Even in the year of our lord 2022, people are still using painfully obvious passwords that can leave them exposed to hackers and scams online. A study has revealed that the most common password this year is the word “password,” which is somehow still being entered by a whopping 4.93 million users.
In second place is “123456”, which was deployed by 1.52 million people, followed by “123456789” in third place with just over 413,000 users.
A total of 200 popular passwords are on the new list, which was compiled by independent cybersecurity boffs for NordPass, a password manager from the maker of the NordVPN virtual private network. They scoured three terabytes of data – the equivalent of 48 smartphones worth of information – from 30 countries as part of their research.
Other entries included “guest” at number four, followed by “qwerty” in fifth and more corresponding numbers scattered throughout the rest of the top 10, including “111111”.
The findings illustrate that we’ve either become shockingly lazingly in the art of password creation, or are just suffering from password fatigue due to all the codes we struggle to remember.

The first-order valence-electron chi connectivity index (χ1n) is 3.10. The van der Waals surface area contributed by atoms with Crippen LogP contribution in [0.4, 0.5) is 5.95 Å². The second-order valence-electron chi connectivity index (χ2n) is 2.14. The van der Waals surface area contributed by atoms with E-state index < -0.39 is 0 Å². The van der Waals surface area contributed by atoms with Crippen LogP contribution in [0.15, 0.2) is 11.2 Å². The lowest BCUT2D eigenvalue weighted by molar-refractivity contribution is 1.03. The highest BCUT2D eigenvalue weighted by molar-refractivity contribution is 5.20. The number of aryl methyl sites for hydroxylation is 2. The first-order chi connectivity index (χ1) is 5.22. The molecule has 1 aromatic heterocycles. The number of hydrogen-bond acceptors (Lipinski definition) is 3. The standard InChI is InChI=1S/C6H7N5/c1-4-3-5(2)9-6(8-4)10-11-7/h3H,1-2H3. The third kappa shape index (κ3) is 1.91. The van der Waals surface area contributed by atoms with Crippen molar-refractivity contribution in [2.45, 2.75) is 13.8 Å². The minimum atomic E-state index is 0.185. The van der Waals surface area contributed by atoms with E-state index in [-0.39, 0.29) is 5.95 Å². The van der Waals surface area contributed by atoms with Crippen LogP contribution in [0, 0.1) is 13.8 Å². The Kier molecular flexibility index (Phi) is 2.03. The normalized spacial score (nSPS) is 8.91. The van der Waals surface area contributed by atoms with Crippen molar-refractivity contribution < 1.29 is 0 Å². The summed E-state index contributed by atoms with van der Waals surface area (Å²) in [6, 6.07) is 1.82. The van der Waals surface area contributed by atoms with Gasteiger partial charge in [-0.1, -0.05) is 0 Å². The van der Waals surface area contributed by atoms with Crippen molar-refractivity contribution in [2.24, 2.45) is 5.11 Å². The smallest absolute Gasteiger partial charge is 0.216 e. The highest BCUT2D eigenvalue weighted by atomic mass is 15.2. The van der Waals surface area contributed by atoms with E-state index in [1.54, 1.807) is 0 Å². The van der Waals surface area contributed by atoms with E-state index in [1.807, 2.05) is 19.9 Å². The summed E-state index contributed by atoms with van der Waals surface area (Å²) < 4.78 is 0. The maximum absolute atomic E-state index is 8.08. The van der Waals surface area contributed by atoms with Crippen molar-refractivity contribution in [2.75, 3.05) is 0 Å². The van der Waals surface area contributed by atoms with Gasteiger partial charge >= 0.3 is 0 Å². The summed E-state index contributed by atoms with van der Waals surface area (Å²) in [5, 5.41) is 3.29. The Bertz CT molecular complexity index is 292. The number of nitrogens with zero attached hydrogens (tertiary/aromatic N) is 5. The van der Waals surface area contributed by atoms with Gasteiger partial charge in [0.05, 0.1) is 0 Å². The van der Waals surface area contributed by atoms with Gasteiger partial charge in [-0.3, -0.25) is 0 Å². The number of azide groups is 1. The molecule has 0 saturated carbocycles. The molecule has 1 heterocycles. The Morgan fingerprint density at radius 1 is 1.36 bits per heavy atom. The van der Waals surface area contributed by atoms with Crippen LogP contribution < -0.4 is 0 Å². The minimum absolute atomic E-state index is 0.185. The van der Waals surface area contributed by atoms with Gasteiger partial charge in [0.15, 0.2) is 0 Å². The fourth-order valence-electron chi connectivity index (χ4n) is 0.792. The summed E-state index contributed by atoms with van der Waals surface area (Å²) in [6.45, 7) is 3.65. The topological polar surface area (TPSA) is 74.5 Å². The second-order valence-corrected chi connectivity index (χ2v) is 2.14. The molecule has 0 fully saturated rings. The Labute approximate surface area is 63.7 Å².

Here in the UK, “liverpool” and “arsenal” made it to fourth and sixth place, respectively, no doubt driven by passionate footy fans. While those with food on the brain opted for “chocolate” (number 18) and “cheese” (23), though combining the two may have made for a stronger but less palatable option.
A total of 332 people even chose the expletive “boll*cks,” possibly in a fit of rage after being forced to reset their password for the upteenth time.
Of course, there are ways to set and keep track of a stronger password. As NordPass notes, you should opt for one with at least 12 characters, with a variety of upper and lowercase letters, numbers and symbols sprinkled in to make it watertight. In addition, you should avoid using the same password across multiple sites as that will just make it easier for hackers to break in to more of your accounts. Password managers can also help you keep store those codes so you don’t have to remember them.
You can view more tips in our guides on how to create strong personal and work passwords to keep your data secure.
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